Classical French Chariot Clock, ca. 1800
Appraised Value: $8,500 - $9,500 (1998)
IMAGE: 1 of 3
Appraisal Video: (2:46)
GUEST: I just acquired it at an estate sale.
GUEST: And I know nothing about it.
APPRAISER: Well, let me just suggest that what you stumbled upon is a very, very nice example of Neoclassic French clock making. One of the things I like the most about French clocks and the castings that they made was the quality of the castings. In the horse's head, the Roman figure and all the applied work here and the work here. This is put on a base, and these medallions around here are applied on as well. And they're all very good castings. Now the color, as you can see, is a very soft tone of gold. And that was a process called fire gilding. They would heat brass to a hot level after making the casting. And then they would mix gold and mercury together in an amalgam, spread it onto the hot brass, and the Mercury would evaporate off leaving this nice texture. And one of the things I like the most about your clock is the fact that it appears that all of this original surface is still there. There's a wonderful look about it. Nobody has taken it off, or polished it, or anything like that.
GUEST: Are you telling me this is a form of gold?
APPRAISER: Yes, it's a gold surface on top of brass. And it has a nice tone to it. It was probably made as early as 1795, maybe more into the early 1800s.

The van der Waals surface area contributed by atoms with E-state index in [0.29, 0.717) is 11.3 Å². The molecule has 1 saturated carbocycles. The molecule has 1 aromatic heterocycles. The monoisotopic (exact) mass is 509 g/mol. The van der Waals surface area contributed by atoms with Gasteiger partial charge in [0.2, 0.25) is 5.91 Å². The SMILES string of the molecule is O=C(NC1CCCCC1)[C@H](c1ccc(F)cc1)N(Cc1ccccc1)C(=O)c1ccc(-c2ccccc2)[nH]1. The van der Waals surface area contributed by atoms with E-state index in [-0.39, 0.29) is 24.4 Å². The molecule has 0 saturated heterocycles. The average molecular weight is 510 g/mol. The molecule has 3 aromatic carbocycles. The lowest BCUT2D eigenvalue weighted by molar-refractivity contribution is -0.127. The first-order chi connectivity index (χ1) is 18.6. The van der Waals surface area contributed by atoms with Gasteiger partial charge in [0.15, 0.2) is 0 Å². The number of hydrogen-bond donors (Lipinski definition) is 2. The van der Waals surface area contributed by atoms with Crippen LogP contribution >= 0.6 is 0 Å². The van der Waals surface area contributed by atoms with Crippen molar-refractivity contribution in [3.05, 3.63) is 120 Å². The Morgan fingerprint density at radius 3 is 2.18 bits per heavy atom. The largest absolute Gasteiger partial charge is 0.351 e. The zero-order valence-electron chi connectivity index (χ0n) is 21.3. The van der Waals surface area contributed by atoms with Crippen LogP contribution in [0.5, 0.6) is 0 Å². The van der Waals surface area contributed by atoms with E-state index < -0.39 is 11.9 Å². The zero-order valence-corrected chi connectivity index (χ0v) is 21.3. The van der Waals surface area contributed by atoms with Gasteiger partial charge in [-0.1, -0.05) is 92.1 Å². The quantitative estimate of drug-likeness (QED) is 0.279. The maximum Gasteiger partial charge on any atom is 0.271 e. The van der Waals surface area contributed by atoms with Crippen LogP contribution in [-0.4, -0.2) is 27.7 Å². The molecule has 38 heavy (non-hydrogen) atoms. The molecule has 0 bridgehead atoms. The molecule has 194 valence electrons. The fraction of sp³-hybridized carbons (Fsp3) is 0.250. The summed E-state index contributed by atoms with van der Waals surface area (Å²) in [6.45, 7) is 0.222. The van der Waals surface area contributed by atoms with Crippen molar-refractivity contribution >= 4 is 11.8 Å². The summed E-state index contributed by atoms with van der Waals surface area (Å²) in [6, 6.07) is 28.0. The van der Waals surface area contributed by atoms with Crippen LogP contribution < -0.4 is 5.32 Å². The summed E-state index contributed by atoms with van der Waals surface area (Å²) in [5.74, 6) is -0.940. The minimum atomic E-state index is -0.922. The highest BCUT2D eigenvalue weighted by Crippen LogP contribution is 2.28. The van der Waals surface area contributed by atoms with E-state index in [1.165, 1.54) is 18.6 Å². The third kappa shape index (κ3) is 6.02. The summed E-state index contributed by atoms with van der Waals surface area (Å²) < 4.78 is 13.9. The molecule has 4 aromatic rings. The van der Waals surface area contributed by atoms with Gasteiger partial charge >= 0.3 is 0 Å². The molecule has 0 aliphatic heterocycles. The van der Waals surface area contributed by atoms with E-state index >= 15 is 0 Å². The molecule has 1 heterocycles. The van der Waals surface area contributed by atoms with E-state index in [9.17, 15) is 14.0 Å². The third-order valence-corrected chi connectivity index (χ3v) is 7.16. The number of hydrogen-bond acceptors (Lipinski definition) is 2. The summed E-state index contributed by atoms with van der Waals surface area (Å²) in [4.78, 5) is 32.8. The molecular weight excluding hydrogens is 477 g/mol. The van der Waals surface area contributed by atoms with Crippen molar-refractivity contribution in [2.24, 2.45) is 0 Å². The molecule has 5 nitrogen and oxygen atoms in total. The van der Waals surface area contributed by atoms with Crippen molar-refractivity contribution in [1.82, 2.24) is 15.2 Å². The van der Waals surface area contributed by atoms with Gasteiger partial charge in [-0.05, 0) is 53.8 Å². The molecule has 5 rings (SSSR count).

GUEST: Okay, it's that old?
APPRAISER: Probably a Parisian clock, yes. Here you have the wagon wheel. Inside you can actually see the gears, and that is what we call a skeletonized dial. Do you have any idea as to what you think the value of this clock is in today's prices?
GUEST: Absolutely none.
APPRAISER: Well, let's consider the fact that it's all original, and it isn't in perfect condition. We need to clean it up, but it is the original works.
GUEST: But if that's really gold, a form of gilding, then it could be worth a couple thousand.
APPRAISER: I think so, yeah. More than that.
GUEST: More than $2,000?
APPRAISER: More than $2,000.
GUEST: No, wait a minute, $3,000?
APPRAISER: $3,000, more than that too.
APPRAISER: How about more?
GUEST: No way.
GUEST: No way.
APPRAISER: Yes, we're going up high here.
GUEST: Not $10,000.
APPRAISER: Yes, I think that's worth a little less than $10,000.
APPRAISER: Yes! I'd say about $8,500 to $9,500 for your clock.
GUEST: No, really? (laughing)
APPRAISER: All right?
GUEST: Yes! Oh, that's neat. Wow.
This website is produced for PBS Online by WGBH Boston. ©1997-2014 WGBH Educational Foundation.
ANTIQUES ROADSHOW is a trademark of the BBC and is produced for PBS by WGBH under license from BBC Worldwide.
WGBH and PBS are not responsible for the content of websites linked to or from ANTIQUES ROADSHOW Online.
PBS is a 501(c)(3) not-for-profit organization.